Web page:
UW Federal Way may become reality

By Tamara Young - Staff Reporter

Higher education maybe moving to Federal Way starting in fall 2018 if funding through the Legislature is approved.

Although Federal Way Mayor Jim Ferrell all but promised a higher education center in the city by this fall, whether that happens may depend on if the city can squeeze $800,000 out of the state Legislature, now partway through a 60-day session in Olympia.

The center, first revealed last summer, would be a partnership between Highline, University of Washington-Tacoma, and the Federal Way School District.

"We have a budget request before the State Legislature in the amount of $800,000 for this initiative and are hopeful that we will get funding either this year or next year," Ferrell said.

"There are two subcommittees that have been meeting to discuss class offerings and short-term locations for classrooms," Ferrell said.

Highline officials are not opposed to the idea, and signed a "memorandum of understanding" with the city last summer.

"It is good to have a three-way collaborative to work hand-in-hand and share resources," the interim President of Highline Dr. Jeff Wagnitz said.

The money will help to build the campus from the ground up and help to pay the teachers as well, Dr. Wagnitz said.

The plan is to offer classes such as computer tech from UW-Tacoma, education from both Highline and the UW Tacoma, and health care, Dr. Wagnitz said.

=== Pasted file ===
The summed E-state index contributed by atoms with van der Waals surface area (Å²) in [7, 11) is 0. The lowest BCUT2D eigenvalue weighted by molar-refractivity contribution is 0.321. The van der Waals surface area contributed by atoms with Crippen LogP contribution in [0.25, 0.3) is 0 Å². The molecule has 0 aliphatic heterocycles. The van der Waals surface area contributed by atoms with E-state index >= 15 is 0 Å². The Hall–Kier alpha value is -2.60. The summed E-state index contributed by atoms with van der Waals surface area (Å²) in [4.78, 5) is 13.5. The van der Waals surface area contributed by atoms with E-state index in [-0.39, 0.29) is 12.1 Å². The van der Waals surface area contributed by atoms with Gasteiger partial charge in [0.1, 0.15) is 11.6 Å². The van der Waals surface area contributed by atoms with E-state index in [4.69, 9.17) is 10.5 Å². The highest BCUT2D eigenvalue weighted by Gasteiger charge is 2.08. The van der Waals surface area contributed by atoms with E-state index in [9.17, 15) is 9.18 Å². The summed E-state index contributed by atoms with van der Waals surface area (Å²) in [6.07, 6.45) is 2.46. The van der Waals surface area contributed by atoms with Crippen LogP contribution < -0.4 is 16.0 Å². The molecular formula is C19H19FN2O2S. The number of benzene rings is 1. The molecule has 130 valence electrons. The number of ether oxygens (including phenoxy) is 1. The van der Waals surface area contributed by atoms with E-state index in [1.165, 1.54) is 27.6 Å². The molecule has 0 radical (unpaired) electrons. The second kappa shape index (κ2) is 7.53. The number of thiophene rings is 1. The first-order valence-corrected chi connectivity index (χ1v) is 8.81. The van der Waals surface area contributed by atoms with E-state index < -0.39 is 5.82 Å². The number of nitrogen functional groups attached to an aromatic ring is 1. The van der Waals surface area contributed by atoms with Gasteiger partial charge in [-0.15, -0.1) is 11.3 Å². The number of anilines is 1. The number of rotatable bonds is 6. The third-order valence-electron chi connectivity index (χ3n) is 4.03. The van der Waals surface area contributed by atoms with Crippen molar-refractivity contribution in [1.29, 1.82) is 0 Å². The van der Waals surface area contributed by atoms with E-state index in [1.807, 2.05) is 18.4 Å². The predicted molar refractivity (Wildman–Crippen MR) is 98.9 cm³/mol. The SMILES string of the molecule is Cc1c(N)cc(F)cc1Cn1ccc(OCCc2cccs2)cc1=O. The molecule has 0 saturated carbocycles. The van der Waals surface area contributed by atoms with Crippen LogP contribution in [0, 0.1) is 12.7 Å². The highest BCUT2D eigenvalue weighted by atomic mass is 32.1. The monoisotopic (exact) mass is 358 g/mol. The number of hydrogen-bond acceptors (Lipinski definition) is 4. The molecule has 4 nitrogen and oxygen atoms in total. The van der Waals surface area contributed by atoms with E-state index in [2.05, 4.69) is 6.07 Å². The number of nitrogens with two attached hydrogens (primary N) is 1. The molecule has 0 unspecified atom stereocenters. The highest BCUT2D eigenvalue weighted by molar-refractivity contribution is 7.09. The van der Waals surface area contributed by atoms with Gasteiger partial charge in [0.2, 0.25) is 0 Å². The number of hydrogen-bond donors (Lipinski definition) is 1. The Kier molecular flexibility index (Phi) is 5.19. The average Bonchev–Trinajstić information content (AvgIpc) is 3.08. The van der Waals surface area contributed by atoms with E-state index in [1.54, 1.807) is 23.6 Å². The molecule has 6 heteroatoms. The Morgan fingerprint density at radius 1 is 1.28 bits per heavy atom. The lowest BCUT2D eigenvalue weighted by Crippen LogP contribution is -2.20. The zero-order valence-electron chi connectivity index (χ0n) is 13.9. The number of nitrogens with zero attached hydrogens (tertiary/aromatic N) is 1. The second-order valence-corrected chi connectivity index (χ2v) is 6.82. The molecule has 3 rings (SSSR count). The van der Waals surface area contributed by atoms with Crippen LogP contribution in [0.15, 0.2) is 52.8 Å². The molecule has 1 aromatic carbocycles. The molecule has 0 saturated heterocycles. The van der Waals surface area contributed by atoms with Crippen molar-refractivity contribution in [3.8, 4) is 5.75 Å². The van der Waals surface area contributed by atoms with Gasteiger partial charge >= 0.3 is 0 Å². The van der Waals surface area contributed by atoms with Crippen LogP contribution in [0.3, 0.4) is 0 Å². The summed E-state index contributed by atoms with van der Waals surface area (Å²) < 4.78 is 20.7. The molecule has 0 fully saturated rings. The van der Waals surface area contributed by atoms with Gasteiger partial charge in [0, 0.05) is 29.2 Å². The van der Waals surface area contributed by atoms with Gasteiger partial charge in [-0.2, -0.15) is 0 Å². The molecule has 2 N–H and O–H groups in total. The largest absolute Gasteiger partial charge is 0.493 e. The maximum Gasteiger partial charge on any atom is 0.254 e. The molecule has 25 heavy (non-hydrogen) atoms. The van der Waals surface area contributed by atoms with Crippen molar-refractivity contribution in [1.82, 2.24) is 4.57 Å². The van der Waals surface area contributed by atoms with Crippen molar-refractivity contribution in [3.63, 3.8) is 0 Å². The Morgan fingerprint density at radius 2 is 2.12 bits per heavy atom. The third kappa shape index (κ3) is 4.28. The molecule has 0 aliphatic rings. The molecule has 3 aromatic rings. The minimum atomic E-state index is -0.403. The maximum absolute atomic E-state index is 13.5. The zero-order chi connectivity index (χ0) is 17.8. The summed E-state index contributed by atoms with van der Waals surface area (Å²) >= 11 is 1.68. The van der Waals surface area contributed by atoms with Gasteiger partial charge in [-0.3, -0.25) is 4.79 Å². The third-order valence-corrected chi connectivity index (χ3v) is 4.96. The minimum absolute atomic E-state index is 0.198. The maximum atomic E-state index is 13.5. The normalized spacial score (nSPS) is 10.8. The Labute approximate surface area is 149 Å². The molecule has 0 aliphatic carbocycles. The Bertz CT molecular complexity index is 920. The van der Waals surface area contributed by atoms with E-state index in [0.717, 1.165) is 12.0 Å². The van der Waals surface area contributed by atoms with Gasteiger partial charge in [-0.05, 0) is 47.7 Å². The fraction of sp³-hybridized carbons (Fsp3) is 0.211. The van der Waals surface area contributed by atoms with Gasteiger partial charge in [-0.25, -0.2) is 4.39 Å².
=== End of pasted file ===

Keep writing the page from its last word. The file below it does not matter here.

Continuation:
Highline and UW Tacoma will share the core classes provided for the programs that will be offered.

The campus will provide a closer school for Running Start students or any other students who may not have easy access to either Highline or the university in Tacoma, Dr. Wagnitz said.

Highline had a location in Federal Way, but closed it due to the recession of 2008, Dr. Wagnitz said. Highline has planned to return to Federal Way when the time was right and this initiative has provided a way for the school to make good on that promise, he said.

"There is good evidence that commute times matter as to whether or not people seek higher education," Dr. Wagnitz said.

The campus will be located close to the Federal Way transit center, which will make access to the campus easy because it will be a short walk from the center, Wagnitz. And will be central to both Highline and UW Tacoma.

"The pathway to transfer will be critically important," Dr. Wagnitz said.

The campus will also help facilitate a student's ability to transfer either to Highline or to UW Tacoma to finish their degree.

This way, a student who starts out in the nursing program may switch to Highline and switch to the respiratory program if they choose to, Dr. Wagnitz said.

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